Samba Camara, PhD
Samba Camara, PhD
Teaching Assistant Professor, Language Instructor
B.A., M.A., English, Cheikh Anta Diop University (Dakar, Senegal); M.A., African Studies, Ohio University (Athens, Ohio); Ph.D., Interdisciplinary Arts, Ohio University.
African literature and performance, Islamic Africa, black popular culture, African popular music, West African migration, Wolof and Pulaar/Fula (Senegal) languages and cultures.
Samba Camara holds a PhD in Interdisciplinary Arts with a concentration in Black literatures and popular cultures.Courses he has taught include Global Black Popular Cultures (AAAD288), African Film and Performance (AAAD 202), Introduction to African Literature (AAAD 201), Introduction to Africa (AAAD 101), Contemporary Cultures of Islamic Africa (AAAD 303), and all levels of Wolof language.
Dr. Camara’s current book manuscript is tentatively titled, Beyond the Praise Song: Islam, Popular Music, and the Poetics of Cosmopolitan Nationhood in Contemporary Senegal. Pulling from extensive fieldwork and analysis of song and performance, the book examines the social and cultural meanings behind the apparently conflictual encounter of the sacred and the profane in Senegalese popular music. It analyzes music-mediated cultural encounters as an integral part of a postcolonial modernity, one that carries important local metaphors of interethnic and interfaith solidarity and national integration in Senegal.
Dr. Camara is the Co-PI of a research project collecting and digitizing West African Islamic manuscripts in the Pulaar-speaking Senegal River valley and southwestern Mali. In collaboration with UNC Professor Mohamed Mwamzandi, hehas been awarded a digitization grant from the British Library’s Endangered Archives Programme (link).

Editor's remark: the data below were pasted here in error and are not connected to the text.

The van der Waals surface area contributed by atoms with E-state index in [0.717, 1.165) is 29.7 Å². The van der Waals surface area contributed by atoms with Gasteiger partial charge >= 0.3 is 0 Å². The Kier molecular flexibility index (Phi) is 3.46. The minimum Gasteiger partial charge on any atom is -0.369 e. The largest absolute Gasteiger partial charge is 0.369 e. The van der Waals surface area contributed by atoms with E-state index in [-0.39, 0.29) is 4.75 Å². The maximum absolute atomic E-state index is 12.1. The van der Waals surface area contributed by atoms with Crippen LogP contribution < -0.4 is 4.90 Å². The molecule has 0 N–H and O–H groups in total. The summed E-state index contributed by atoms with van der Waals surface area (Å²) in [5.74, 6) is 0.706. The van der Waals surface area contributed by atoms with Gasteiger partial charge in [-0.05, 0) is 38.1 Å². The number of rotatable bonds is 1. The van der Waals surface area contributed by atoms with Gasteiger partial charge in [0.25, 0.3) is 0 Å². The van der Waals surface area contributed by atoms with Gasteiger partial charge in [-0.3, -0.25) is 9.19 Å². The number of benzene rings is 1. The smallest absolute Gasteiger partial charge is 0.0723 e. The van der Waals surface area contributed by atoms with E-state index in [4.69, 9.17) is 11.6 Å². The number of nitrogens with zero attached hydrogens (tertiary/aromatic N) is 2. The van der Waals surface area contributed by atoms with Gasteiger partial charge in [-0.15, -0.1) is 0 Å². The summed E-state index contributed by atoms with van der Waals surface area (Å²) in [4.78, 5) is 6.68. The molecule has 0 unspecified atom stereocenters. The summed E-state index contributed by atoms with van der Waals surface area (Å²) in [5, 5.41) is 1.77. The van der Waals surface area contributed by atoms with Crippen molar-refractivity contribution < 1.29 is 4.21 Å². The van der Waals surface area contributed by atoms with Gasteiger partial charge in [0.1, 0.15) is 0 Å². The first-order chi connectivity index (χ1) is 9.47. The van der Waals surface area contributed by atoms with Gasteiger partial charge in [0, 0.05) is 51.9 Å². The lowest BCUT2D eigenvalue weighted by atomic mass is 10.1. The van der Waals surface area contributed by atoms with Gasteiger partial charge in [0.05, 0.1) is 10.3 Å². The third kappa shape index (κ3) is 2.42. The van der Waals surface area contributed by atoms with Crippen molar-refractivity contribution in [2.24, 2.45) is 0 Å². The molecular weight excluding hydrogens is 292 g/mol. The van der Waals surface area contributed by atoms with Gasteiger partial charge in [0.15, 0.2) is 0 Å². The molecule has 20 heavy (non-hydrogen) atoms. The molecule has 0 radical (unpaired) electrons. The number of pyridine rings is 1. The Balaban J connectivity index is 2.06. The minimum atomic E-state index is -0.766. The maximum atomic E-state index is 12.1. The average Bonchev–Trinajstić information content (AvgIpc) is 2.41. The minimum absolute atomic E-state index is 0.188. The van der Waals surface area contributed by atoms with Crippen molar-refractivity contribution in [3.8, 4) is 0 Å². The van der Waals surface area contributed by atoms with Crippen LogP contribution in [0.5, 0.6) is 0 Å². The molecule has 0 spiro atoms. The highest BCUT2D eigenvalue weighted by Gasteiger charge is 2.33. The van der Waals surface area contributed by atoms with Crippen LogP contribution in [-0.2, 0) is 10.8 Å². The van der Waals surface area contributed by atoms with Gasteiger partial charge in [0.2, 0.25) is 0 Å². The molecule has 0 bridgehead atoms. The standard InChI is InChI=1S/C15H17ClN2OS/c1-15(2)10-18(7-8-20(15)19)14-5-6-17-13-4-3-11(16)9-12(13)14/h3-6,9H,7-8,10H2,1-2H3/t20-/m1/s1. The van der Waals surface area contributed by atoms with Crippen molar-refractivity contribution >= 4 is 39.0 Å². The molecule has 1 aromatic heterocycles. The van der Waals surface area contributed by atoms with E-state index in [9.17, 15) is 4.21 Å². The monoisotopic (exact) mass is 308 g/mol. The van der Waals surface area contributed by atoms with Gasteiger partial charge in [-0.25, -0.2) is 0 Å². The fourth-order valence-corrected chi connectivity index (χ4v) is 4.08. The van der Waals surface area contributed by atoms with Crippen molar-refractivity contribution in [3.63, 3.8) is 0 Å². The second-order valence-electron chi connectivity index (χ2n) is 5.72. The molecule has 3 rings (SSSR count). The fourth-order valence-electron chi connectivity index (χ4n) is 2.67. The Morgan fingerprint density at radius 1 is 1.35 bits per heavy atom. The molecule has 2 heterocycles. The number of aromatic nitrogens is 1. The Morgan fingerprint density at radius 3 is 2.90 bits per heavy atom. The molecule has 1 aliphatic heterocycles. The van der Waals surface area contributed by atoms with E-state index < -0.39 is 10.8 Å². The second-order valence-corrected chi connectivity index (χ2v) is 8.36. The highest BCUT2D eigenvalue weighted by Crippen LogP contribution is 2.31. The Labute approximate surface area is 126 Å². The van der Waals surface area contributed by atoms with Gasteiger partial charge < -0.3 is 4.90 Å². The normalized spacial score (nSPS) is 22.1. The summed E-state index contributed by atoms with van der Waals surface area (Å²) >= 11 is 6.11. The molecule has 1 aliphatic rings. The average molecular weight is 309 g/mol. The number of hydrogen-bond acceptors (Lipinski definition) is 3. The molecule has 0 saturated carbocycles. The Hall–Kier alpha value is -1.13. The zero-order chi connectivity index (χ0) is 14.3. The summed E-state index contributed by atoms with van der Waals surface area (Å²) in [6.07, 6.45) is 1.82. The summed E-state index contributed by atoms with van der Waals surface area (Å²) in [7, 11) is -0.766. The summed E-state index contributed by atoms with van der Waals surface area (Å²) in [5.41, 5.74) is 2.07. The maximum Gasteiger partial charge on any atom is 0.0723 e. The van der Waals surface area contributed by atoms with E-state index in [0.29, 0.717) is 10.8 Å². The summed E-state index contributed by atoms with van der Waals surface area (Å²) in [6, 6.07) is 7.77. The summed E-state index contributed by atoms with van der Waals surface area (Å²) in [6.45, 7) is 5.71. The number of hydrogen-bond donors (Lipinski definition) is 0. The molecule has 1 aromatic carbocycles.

As a former Fulbright scholar, Dr. Camara is very much interested in international educational initiatives and curriculum globalization. His teaching takes these matters seriously and he has invested much in setting up Teach/Study Abroad programs aimed to increase students’ skills acquisition through implementation of non-traditional modes of learning.
- 2019 “Youssou N’dour: I Bring What I Love as a Window into the Frictions between Islam and popular Music in Senegal,” Journal of African Cultural Studies. Accessible here
- 2019 “Negotiating a Feminist Musical Language in a Twenty First Century Senegalese Muslim Society,” Book Chapter, In African Languages and Literatures in the Era of Globalization, Eds. Esther Mukewa Lisanza and Leonard Muaka. Palgrave Macmillan. pp. 213-238. Accessible here
- 2018 “Film Review of Children of the Mountain, Priscilla Anany (Ghana, 2016),” In Research Africa Reviews. Duke University Press. Accessible here.
- 2014 “Political Islam and the Negotiation of Political Roles among Sufi Peripheral Leaders in Senegal.” International Journal of Political Science and Development 2(6): 105- 116. Accessible here.